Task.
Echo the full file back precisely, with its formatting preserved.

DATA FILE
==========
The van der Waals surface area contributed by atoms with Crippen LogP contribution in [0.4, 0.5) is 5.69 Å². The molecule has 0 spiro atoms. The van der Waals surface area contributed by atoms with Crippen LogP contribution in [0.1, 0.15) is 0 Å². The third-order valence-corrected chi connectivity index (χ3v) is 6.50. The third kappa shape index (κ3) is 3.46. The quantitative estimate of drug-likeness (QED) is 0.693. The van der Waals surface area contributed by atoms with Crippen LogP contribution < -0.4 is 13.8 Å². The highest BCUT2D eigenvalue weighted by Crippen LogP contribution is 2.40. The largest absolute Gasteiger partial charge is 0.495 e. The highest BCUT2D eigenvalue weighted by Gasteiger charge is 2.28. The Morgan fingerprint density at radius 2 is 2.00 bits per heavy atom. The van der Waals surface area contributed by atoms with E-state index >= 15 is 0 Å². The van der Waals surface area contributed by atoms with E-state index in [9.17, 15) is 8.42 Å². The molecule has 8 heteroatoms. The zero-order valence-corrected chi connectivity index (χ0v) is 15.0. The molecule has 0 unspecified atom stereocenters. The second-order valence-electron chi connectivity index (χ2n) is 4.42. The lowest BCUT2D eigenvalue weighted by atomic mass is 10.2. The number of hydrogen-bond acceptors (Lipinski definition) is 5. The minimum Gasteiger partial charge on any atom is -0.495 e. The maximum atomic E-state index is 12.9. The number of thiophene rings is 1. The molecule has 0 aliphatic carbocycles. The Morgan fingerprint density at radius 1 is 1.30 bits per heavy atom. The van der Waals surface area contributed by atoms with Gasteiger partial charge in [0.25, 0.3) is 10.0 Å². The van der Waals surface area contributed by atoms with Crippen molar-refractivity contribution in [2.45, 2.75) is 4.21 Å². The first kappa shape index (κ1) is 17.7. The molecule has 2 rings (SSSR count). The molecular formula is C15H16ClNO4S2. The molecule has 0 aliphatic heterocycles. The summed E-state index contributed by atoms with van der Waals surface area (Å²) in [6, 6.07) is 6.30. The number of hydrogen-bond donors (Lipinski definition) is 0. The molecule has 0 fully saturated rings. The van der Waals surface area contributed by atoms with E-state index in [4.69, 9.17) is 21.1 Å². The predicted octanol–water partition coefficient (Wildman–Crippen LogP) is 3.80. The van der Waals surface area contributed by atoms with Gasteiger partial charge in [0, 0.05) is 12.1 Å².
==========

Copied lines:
The van der Waals surface area contributed by atoms with Crippen LogP contribution in [0.4, 0.5) is 5.69 Å². The molecule has 0 spiro atoms. The van der Waals surface area contributed by atoms with Crippen LogP contribution in [0.1, 0.15) is 0 Å². The third-order valence-corrected chi connectivity index (χ3v) is 6.50. The third kappa shape index (κ3) is 3.46. The quantitative estimate of drug-likeness (QED) is 0.693. The van der Waals surface area contributed by atoms with Crippen LogP contribution < -0.4 is 13.8 Å². The highest BCUT2D eigenvalue weighted by Crippen LogP contribution is 2.40. The largest absolute Gasteiger partial charge is 0.495 e. The highest BCUT2D eigenvalue weighted by Gasteiger charge is 2.28. The Morgan fingerprint density at radius 2 is 2.00 bits per heavy atom. The van der Waals surface area contributed by atoms with E-state index >= 15 is 0 Å². The van der Waals surface area contributed by atoms with E-state index in [9.17, 15) is 8.42 Å². The molecule has 8 heteroatoms. The zero-order valence-corrected chi connectivity index (χ0v) is 15.0. The molecule has 0 unspecified atom stereocenters. The second-order valence-electron chi connectivity index (χ2n) is 4.42. The lowest BCUT2D eigenvalue weighted by atomic mass is 10.2. The number of hydrogen-bond acceptors (Lipinski definition) is 5. The minimum Gasteiger partial charge on any atom is -0.495 e. The maximum atomic E-state index is 12.9. The number of thiophene rings is 1. The molecule has 0 aliphatic carbocycles. The Morgan fingerprint density at radius 1 is 1.30 bits per heavy atom. The van der Waals surface area contributed by atoms with Gasteiger partial charge in [0.25, 0.3) is 10.0 Å². The van der Waals surface area contributed by atoms with Crippen molar-refractivity contribution in [2.45, 2.75) is 4.21 Å². The first kappa shape index (κ1) is 17.7. The molecule has 2 rings (SSSR count). The molecular formula is C15H16ClNO4S2. The molecule has 0 aliphatic heterocycles. The summed E-state index contributed by atoms with van der Waals surface area (Å²) in [6, 6.07) is 6.30. The number of hydrogen-bond donors (Lipinski definition) is 0. The molecule has 0 fully saturated rings. The van der Waals surface area contributed by atoms with E-state index in [4.69, 9.17) is 21.1 Å². The predicted octanol–water partition coefficient (Wildman–Crippen LogP) is 3.80. The van der Waals surface area contributed by atoms with Gasteiger partial charge in [0, 0.05) is 12.1 Å².